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19 Easy DIY Rabbit Watering System Plans

19 Easy DIY Rabbit Watering System Plans

Although humans can only survive three days without water, we still have to be tricked into drinking it! So it makes sense that we forget how much our pets need hydration. The pet supply industry knows it though, which is why food and water bowls can be so expensive! Let’s explore the DIY rabbit watering system and see how you can make one on a budget.

1. Simple DIY Watering System for Rabbits!! – Home In The Sticks

The easiest DIY rabbit watering system is to hang basic water bottles on the outside of your rabbit cage. We’ll probably look at that later, but its downside is you have to refill the bottles every day. So if you have multiple bunnies, you’re better off with a jerry-rigged water system.

You’ll need a dark-colored 5-gallon bucket, a 5/16th inch hose, T-connectors, and a ½-inch threaded union aka bulk-head fitting. Cut a hole in the bucket and attach the union, sealing it with silicone. A black hose is safer because a clear hose will soon get clogged by algae growth.


2. How To Build an Automatic Rabbit Waterer – Blue Goat Homestead

How To Build an Automatic Rabbit Waterer – Blue Goat Homestead

The first DIY rabbit watering system we looked at only needs filling once a week, but you still have to manually add water to the bucket. If you want a system that connects to your mains, try this one. It’s still based on a 5-gallon bucket, but the holes are at the bottom, not the side.

You’ll need a toilet fill system with an overflow valve. This stops the water from spilling out of the bucket since it refills directly from your mains. For the piping, use ¼-inch plastic tubes with nipples at the tip. Use small springs to attach the nipples to the side of your rabbit cage.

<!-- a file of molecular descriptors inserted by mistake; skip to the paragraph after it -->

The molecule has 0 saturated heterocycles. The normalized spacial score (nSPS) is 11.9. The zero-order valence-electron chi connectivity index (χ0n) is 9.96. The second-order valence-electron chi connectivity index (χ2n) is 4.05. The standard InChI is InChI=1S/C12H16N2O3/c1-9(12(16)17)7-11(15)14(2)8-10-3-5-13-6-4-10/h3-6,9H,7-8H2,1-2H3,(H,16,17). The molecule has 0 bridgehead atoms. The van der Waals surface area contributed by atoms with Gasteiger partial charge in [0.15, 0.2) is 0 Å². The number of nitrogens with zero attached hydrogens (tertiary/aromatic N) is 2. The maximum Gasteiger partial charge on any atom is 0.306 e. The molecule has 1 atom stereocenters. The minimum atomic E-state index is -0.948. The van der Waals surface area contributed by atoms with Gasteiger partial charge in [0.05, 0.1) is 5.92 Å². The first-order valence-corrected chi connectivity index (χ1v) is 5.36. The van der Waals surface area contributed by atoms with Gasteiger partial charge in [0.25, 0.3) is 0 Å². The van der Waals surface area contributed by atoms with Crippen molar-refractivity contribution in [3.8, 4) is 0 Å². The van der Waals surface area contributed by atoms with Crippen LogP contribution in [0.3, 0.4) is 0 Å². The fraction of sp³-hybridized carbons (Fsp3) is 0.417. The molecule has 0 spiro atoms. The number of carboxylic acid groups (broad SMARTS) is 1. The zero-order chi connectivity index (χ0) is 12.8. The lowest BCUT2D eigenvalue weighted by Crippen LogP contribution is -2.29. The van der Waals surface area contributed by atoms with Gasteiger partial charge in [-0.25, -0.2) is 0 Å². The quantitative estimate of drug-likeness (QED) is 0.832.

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3. Build an Automatic Watering System for Rabbits – Slightly Rednecked

The most essential part of any DIY rabbit watering system is the kit itself. You can order them online or buy them at agricultural stores, and they typically include T-connectors, valve nipples, and springs. You also need 5/16th inch plastic tubing, a 5-gallon bucket, and silicone.

The hose easily fits the nipples as well as the T-connectors. Drill a hole in the bucket, stick a T-connector in the hole, and use silicone to waterproof the joint. You can now hook up the hose to your rabbit cages with a nipple and spring at the tip. Release any air trapped inside.


4. How to Build an Automatic Water System for Rabbits for Less than $5

How to Build an Automatic Water System for Rabbits for Less than $5

When you’re installing a DIY rabbit watering system, it makes sense you’d use clear hose. It lets you check the level and quality of the water at a glance. But as you’ll soon see, the tubes get direct sunlight which can encourage algae growth, and it could eventually block the pipes.

Black tubes may be safer, but they’re not as psychologically soothing. But one trick you can use on clear tubes is to set up a shorter length of vertical hose. That way you can check the water levels in the bucket without pulling it down or removing the lid. It’s more convenient.

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5. How to Set Up an Automatic Watering System for Rabbits!

Does it matter whether you use plastic or metal connectors for your DIY rabbit watering system? Not really. It’s about your budget and your preferences. It’s more important to get the sizing right. On this set-up, the brass barb fitting is larger – it’s a ¼-inch threaded unit.

Use both silicone and plumber’s tape to waterproof the bucket’s coupling. Since the flute is wider, you need to pair it with a ¼-inch hose rather than the usual 5/16th inch. This set-up uses a black rubber hose. Always keep bottles and metal water bowls as backups for winter.


6. A Complete Guide to Rabbit Watering Systems – Rab-U

A Complete Guide to Rabbit Watering Systems – Rab-U

Not all DIY rabbit watering systems need valves. If you’re going to refill the bucket manually, it might help to have a vertical overflow tube so you can effortlessly gauge the levels. But if the system refills directly from the mains, you need a float valve like the one in the toilet.

When the water level is too low, the float valve opens the inlet and automatically draws water into the bucket. When the water fills, the float valve shuts the inlet and stops the running water. This prevents overflows from leaking into your rabbit enclosure to bug your bunnies.